Michigan Court of Appeals; Docket # 351775; Unpublished
Judges Swartzle, Beckering, and Gleicher; per curiam
Official Michigan Reporter Citation: Not Applicable; Link to Opinion
One-Year Notice Rule Limitation [§3145(1)]
In this unanimous unpublished per curiam opinion, the Court of Appeals reversed the holding of the trial court granting summary disposition to the Defendant on the issue of whether Plaintiff’s complaint failed to satisfy pleading requirements because the absence of the date of the accident in the complaint still sufficiently put Defendant on notice of the nature of the claim and did not deprive Defendant of its ability to amend its answer to include further affirmative defenses following discovery.
This case arose from an automobile accident in which Dennis Kimball was injured and received treatment for his injuries from Plaintiff. After Dennis Kimball assigned Plaintiff his right to PIP benefits in relation to the services Plaintiff had provided, Plaintiff brought suit initially against the Michigan Automobile Insurance Placement Facility (MAIPF) but eventually substituted for Defendant. Defendant moved for summary disposition because Plaintiff’s amended complaint “failed to satisfy pleading requirements because it did not include the date of Kimball’s accident.” Defendant argued that it was unable to plead certain affirmative defenses without the date of the accident. The trial court held for Defendant and Plaintiff appealed.
On appeal, the Court considered Plaintiff’s argument that the trial court erred by granting summary disposition to the Defendant by first looking to Defendants motion for summary disposition. In doing so, the Court noted that the Defendant moved for summary disposition pursuant to MCR 2.116(C)(8) and (10) (no genuine issue of material fact), and that the trial court had granted Defendant’s motion pursuant to MCR 2.116(C)(8). The court noted that “[a] motion under MCR 2.116(C)(8) tests the legal sufficiency of a claim based on the factual allegations in the complaint” and that “[a] motion under MCR 2.116(C)(8) may only be granted when a claim is so clearly unenforceable that no factual development could possibly justify recovery.”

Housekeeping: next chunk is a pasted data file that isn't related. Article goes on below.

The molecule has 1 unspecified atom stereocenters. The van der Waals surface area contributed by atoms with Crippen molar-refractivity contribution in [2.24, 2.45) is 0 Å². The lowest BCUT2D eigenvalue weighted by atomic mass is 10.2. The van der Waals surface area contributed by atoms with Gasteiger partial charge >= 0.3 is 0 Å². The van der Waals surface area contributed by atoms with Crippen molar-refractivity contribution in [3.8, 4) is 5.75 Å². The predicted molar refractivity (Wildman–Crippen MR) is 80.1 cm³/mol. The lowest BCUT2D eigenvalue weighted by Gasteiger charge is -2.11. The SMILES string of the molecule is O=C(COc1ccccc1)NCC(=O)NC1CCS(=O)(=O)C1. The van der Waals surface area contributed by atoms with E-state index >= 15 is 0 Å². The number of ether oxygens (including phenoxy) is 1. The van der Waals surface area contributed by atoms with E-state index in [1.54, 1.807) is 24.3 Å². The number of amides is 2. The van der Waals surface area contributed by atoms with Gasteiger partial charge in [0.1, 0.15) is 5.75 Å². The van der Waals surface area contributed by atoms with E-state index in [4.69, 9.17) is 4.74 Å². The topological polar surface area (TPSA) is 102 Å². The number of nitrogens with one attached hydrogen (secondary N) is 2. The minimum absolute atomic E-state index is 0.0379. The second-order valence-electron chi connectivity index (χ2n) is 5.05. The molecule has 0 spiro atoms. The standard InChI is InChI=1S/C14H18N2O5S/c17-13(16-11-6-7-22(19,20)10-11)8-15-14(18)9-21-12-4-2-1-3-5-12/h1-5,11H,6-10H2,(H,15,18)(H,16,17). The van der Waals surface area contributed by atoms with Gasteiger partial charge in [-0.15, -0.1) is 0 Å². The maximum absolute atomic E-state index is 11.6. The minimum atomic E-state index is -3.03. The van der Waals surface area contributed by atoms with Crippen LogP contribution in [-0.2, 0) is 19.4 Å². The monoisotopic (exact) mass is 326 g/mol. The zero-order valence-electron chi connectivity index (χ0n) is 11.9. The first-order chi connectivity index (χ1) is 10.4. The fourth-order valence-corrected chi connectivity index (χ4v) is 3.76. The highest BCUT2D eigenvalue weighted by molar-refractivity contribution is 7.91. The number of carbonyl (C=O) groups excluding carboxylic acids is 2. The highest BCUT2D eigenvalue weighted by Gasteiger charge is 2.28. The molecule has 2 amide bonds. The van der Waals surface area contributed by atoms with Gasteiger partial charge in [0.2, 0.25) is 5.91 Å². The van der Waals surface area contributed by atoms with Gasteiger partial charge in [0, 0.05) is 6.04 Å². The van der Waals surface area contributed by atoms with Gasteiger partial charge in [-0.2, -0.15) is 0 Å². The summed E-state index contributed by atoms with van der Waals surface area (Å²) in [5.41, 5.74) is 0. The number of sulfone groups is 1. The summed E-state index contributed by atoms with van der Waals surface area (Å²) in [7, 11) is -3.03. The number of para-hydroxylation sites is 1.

In applying these principles, the Court found that Plaintiff’s failure to include the date of Dennis Kimball’s accident while constituting “poor draftsmanship” still “sufficiently put [Defendant] on notice of the nature of the claim against it.” In so holding, the Court held that it was clear that plaintiff was seeking to recover PIP benefits under the no-fault act based on Plaintiff’s multiple references to the no-faut act, Dennis Kimball, and the injuries arising from the accident. Further, the Court held that Plaintiff’s failure to include the date of the accident did not deprive the Defendant of notice of the “nature of the claim . . . sufficient to permit [Defendant] to take a responsive position.” Specifically, the Court found Defendant’s argument that the lack of the accident date precluded it from asserting the notice requirements in 500.3145 and MCL 500.3174 unpersuasive given the fact that MAIPF, who previously answered the complaint in this case, asserted MCL 500.3145. Further, the Court noted that “a party is readily permitted to amend their answer to add additional affirmative defenses that become relevant” and Defendant gave no reason that it was unable to “simply amend its affirmative defenses once the date of the accident is revealed during discovery.” Finally, the Court stated that “even if plaintiff’s amended complaint was insufficient on this basis, the trial court should have given plaintiff the opportunity to amend its complaint.” Thus, the Court reversed the holding of the trial court.